Councilman wants to create program to help panhandlers find work - wave3.com-Louisville News, Weather & Sports

Councilman wants to create program to help panhandlers find work

Instead of giving panhandlers money, people could hand them a card to help them find work. (Source: WAVE 3 News) Instead of giving panhandlers money, people could hand them a card to help them find work. (Source: WAVE 3 News)
Councilman Vitalis Lanshima said he first needs to find a non-profit to partner with him to launch the project. (Source: WAVE 3 News) Councilman Vitalis Lanshima said he first needs to find a non-profit to partner with him to launch the project. (Source: WAVE 3 News)

LOUISVILLE, KY (WAVE) - A Louisville Metro Councilman proposed a plan to address the growing number of panhandlers on the streets of the city.

"At a point in my life I was told that I could only make a living out of panhandling, but I believe there is dignity in work," Councilman Vitalis Lanshima said.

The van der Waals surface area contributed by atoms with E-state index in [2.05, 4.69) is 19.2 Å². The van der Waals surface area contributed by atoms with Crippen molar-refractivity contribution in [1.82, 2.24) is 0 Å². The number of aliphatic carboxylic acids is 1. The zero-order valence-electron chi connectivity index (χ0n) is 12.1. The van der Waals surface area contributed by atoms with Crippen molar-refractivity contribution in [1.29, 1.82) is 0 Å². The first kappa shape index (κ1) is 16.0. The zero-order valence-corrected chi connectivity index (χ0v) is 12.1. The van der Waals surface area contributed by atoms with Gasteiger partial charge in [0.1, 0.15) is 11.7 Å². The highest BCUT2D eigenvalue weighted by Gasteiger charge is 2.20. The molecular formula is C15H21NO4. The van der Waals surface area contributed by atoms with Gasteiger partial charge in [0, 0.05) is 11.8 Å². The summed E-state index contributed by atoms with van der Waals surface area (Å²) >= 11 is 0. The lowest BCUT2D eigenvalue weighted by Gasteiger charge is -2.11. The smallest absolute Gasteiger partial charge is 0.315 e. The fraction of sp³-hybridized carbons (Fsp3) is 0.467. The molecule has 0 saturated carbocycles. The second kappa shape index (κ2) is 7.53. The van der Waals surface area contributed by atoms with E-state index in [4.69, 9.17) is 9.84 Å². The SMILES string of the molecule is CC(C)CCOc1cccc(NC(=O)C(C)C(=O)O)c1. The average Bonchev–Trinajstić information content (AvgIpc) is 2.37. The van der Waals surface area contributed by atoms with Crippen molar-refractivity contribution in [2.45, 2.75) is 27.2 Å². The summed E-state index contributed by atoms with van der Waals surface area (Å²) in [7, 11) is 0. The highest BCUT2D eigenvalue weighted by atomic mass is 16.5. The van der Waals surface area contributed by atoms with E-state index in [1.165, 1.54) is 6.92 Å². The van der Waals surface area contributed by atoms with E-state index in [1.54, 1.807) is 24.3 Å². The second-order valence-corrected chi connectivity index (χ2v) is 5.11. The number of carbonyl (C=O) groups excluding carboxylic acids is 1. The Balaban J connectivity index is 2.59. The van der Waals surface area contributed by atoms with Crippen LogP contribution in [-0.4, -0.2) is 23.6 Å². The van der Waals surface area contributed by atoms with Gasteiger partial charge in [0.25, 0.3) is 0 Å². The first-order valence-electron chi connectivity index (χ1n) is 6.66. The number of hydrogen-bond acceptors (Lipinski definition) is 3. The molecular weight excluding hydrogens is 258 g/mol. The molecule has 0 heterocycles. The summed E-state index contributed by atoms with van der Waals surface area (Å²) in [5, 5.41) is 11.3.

Councilman Lanshima wants to empower panhandlers to earn money for themselves by encouraging people to donate to a non-profit, instead of giving cash directly to panhandlers.

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When asked for money, people would give the panhandler a business card instead.

The business card would include information on how they can work for the day to earn that money.

"We have to invest time and our resources into solving this problem right now so that we don't have this problem in the future," Lanshima said.

He said us similar programs are working in other cities.

K Kroencke spends a lot of time in the downtown area and often offers meals to panhandlers instead of cash.

"I think it would be extremely beneficial because there's a big homeless population here in Louisville and it would give these people a sense of purpose and something to do," Kroencke said.

Jefferson Community and Technical College student Warren Winburn said during his daily walk from school to the TARC stop on Broadway he is asked for money at least two or three times.

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"It's a sad reality in such a great city," Winburn said. "I think this would definitely show who is working for the money, who is in the dire need for it."

Development of the program is in the early stages.

Lanshima told us the first step is to find a non-profit willing to partner with him.

He hopes to start the program in his district and eventually grow it to serve the entire city.

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